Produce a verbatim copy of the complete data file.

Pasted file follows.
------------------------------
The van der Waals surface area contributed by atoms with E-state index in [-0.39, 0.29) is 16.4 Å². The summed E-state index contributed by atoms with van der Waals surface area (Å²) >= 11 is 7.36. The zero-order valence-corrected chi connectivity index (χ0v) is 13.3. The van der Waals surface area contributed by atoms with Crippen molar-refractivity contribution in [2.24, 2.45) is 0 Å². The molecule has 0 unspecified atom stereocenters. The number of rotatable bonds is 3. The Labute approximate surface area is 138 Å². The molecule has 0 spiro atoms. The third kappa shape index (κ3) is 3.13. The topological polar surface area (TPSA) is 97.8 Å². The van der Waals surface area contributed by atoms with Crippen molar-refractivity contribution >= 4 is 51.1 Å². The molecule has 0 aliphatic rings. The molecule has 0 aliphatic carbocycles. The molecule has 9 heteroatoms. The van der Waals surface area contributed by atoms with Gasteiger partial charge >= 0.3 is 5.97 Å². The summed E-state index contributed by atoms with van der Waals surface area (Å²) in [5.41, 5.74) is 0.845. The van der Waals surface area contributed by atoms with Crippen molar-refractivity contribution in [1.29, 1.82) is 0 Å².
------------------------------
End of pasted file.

The van der Waals surface area contributed by atoms with E-state index in [-0.39, 0.29) is 16.4 Å². The summed E-state index contributed by atoms with van der Waals surface area (Å²) >= 11 is 7.36. The zero-order valence-corrected chi connectivity index (χ0v) is 13.3. The van der Waals surface area contributed by atoms with Crippen molar-refractivity contribution in [2.24, 2.45) is 0 Å². The molecule has 0 unspecified atom stereocenters. The number of rotatable bonds is 3. The Labute approximate surface area is 138 Å². The molecule has 0 spiro atoms. The third kappa shape index (κ3) is 3.13. The topological polar surface area (TPSA) is 97.8 Å². The van der Waals surface area contributed by atoms with Crippen molar-refractivity contribution >= 4 is 51.1 Å². The molecule has 0 aliphatic rings. The molecule has 0 aliphatic carbocycles. The molecule has 9 heteroatoms. The van der Waals surface area contributed by atoms with Gasteiger partial charge >= 0.3 is 5.97 Å². The summed E-state index contributed by atoms with van der Waals surface area (Å²) in [5.41, 5.74) is 0.845. The van der Waals surface area contributed by atoms with Crippen molar-refractivity contribution in [1.29, 1.82) is 0 Å².